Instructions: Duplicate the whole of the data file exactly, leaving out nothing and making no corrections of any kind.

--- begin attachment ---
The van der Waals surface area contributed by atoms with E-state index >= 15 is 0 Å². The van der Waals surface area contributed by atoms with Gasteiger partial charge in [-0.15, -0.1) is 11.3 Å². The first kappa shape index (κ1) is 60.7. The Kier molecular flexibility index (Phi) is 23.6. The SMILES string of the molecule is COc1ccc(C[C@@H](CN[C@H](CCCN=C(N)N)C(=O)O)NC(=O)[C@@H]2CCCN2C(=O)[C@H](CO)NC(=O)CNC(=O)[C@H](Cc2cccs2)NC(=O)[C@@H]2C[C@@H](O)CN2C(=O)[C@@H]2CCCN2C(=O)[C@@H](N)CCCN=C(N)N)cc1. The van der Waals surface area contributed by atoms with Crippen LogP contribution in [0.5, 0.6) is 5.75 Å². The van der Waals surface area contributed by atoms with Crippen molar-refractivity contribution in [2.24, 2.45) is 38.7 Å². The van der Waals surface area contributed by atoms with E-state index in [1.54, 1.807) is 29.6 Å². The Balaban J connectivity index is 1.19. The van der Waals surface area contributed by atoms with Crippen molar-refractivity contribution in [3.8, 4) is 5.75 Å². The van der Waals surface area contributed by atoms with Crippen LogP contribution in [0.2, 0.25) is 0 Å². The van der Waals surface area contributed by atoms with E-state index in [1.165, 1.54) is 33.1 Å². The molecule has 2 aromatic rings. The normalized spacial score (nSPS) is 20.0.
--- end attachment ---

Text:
The van der Waals surface area contributed by atoms with E-state index >= 15 is 0 Å². The van der Waals surface area contributed by atoms with Gasteiger partial charge in [-0.15, -0.1) is 11.3 Å². The first kappa shape index (κ1) is 60.7. The Kier molecular flexibility index (Phi) is 23.6. The SMILES string of the molecule is COc1ccc(C[C@@H](CN[C@H](CCCN=C(N)N)C(=O)O)NC(=O)[C@@H]2CCCN2C(=O)[C@H](CO)NC(=O)CNC(=O)[C@H](Cc2cccs2)NC(=O)[C@@H]2C[C@@H](O)CN2C(=O)[C@@H]2CCCN2C(=O)[C@@H](N)CCCN=C(N)N)cc1. The van der Waals surface area contributed by atoms with Crippen LogP contribution in [0.5, 0.6) is 5.75 Å². The van der Waals surface area contributed by atoms with Crippen molar-refractivity contribution in [2.24, 2.45) is 38.7 Å². The van der Waals surface area contributed by atoms with E-state index in [1.54, 1.807) is 29.6 Å². The Balaban J connectivity index is 1.19. The van der Waals surface area contributed by atoms with Crippen molar-refractivity contribution in [3.8, 4) is 5.75 Å². The van der Waals surface area contributed by atoms with Crippen LogP contribution in [0.2, 0.25) is 0 Å². The van der Waals surface area contributed by atoms with E-state index in [1.165, 1.54) is 33.1 Å². The molecule has 2 aromatic rings. The normalized spacial score (nSPS) is 20.0.